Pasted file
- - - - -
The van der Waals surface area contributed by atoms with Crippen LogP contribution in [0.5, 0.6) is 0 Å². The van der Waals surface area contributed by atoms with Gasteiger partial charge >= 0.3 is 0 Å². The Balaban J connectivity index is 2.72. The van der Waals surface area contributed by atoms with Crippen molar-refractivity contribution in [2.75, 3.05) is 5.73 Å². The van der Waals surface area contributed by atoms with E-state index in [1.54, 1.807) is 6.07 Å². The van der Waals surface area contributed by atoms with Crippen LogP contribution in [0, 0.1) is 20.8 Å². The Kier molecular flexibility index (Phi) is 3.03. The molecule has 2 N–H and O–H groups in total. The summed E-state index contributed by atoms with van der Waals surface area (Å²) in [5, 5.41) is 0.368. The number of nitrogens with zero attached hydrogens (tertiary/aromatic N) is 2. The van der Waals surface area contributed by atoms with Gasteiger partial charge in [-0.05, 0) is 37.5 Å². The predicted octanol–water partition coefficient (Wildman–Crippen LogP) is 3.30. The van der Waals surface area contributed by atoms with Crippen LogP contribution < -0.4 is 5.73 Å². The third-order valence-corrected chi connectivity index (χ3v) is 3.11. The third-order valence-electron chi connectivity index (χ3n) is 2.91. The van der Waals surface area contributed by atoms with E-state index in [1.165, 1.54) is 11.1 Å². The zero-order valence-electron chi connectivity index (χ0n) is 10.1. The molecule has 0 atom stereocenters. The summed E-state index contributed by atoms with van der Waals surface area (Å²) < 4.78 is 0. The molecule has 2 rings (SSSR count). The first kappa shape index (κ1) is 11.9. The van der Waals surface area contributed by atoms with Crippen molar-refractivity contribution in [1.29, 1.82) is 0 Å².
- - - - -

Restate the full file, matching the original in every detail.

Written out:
The van der Waals surface area contributed by atoms with Crippen LogP contribution in [0.5, 0.6) is 0 Å². The van der Waals surface area contributed by atoms with Gasteiger partial charge >= 0.3 is 0 Å². The Balaban J connectivity index is 2.72. The van der Waals surface area contributed by atoms with Crippen molar-refractivity contribution in [2.75, 3.05) is 5.73 Å². The van der Waals surface area contributed by atoms with E-state index in [1.54, 1.807) is 6.07 Å². The van der Waals surface area contributed by atoms with Crippen LogP contribution in [0, 0.1) is 20.8 Å². The Kier molecular flexibility index (Phi) is 3.03. The molecule has 2 N–H and O–H groups in total. The summed E-state index contributed by atoms with van der Waals surface area (Å²) in [5, 5.41) is 0.368. The number of nitrogens with zero attached hydrogens (tertiary/aromatic N) is 2. The van der Waals surface area contributed by atoms with Gasteiger partial charge in [-0.05, 0) is 37.5 Å². The predicted octanol–water partition coefficient (Wildman–Crippen LogP) is 3.30. The van der Waals surface area contributed by atoms with Crippen LogP contribution < -0.4 is 5.73 Å². The third-order valence-corrected chi connectivity index (χ3v) is 3.11. The third-order valence-electron chi connectivity index (χ3n) is 2.91. The van der Waals surface area contributed by atoms with E-state index in [1.165, 1.54) is 11.1 Å². The zero-order valence-electron chi connectivity index (χ0n) is 10.1. The molecule has 0 atom stereocenters. The summed E-state index contributed by atoms with van der Waals surface area (Å²) < 4.78 is 0. The molecule has 2 rings (SSSR count). The first kappa shape index (κ1) is 11.9. The van der Waals surface area contributed by atoms with Crippen molar-refractivity contribution in [1.29, 1.82) is 0 Å².